If an accommodation cannot be reached with the Administration, the Judiciary Committee will consider confronting the issue with subpoenas and enforcement of that compulsory process if it appears that a majority vote will be forthcoming. The Committee would obviously have a much easier time making our case for enforcement of subpoenas against the telephone companies which do not have the plea of executive privilege. That may ultimately be the course of least resistance.

We press this issue in the context of repeated stances by the Administration on expansion of Article II power, frequently at the expense of Congress's Article I authority. There are the Presidential signing statements where the President seeks to cherry-pick which parts of the statute he will follow. There has been the refusal of the Department of Justice to provide the necessary clearances to permit its Office of Professional Responsibility to determine the propriety of the legal advice given by the Department of Justice on the electronic surveillance program. There is the recent Executive Branch search and seizure of Congressman Jefferson's office. There are recent and repeated assertions by the Department of Justice that it has the authority to criminally prosecute newspapers and reporters under highly questionable criminal statutes.

All of this is occurring in the context where the Administration is continuing warrantless wiretaps in violation of the Foreign Intelligence Surveillance Act and is preventing the Senate Judiciary Committee from carrying out its constitutional responsibility for Congressional oversight on constitutional issues. I am available to try to work this out with the Administration without the necessity of a constitutional confrontation between Congress and the President.

Likewise, the movement to impeach the President has furnished an extensive list of instances where they feel that he has exceeded the powers granted to him by the Constitution.

You can disagree with what they have to say or you can say that it was good that the President did what he did and/or it was within his rights, but I don't think that saying that it's all nonesense without addressing the criticisms of sources such as a prominent Republican Senator is responsible. Also, if you think that people haven't laid out specifics and are instead making merely general claims, you haven't been looking very hard at this issue.

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MrSquicky
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I'd add that Bush's low approval rating, to me, seems more to do with his failures and dishonesty than it does with his power grabbing. Were administration predictions correct and we swept through Iraq in a few months, leaving a happy, healthy democracy in our wake, if we found WMDs or support for various other claims that the administration made, and if they had more to show for themselves than repeated empty claims of success, I think the opposition to the administration's attempts to expand their powers would be much weaker and less widespread.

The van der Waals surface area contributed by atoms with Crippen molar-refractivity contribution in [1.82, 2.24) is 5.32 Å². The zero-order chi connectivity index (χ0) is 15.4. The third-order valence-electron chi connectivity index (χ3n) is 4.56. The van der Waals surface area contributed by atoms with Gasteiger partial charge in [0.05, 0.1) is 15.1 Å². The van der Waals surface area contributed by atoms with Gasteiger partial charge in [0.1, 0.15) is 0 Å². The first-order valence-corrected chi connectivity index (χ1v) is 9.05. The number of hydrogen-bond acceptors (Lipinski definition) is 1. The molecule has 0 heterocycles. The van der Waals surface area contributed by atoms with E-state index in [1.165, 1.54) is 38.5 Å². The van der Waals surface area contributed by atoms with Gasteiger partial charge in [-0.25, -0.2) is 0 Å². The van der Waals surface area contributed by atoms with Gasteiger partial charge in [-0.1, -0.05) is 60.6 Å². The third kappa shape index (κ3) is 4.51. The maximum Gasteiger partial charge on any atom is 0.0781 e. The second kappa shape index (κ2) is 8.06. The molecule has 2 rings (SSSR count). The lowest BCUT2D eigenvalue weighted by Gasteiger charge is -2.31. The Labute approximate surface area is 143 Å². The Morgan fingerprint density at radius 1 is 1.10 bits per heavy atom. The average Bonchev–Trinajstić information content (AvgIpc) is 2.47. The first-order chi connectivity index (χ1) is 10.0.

Authoritarians don't submit themselves to power unreservedly. They do this in part to feel safe, so they're not big on submission to one they perceive as weak or as a failure.

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Gwen
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Nitpick:
quote:
There is the recent Executive Branch search and seizure of Congressman Jefferson's office. There are recent and repeated assertions by the Department of Justice that it has the authority to criminally prosecute newspapers and reporters under highly questionable criminal statutes.
Wasn't that the one that they were all throwing such a fuss over, even though they actually had a search warrant? (And how the heck did they seize an office? *g*)
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MrSquicky
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Didn't really follow it too much. What little I gleaned wsa that investigations into the legislative branch does not fall under the normal purview of the executive branch. Thus, the Justice Department couldn't actually get a valid search warrant for a Congressman's office.

It's sort of like how a sitting President can not be convicted of a crime in anything less than a full impeachment hearing. He doesn't come under the normal sway of the judicial branch.

Of course, I may not understand that at all correctly, so take that with a big grain of salt.

Oooh, and maybe some butter. Hey, I'm getting some corn on the cob. Anyone else want some?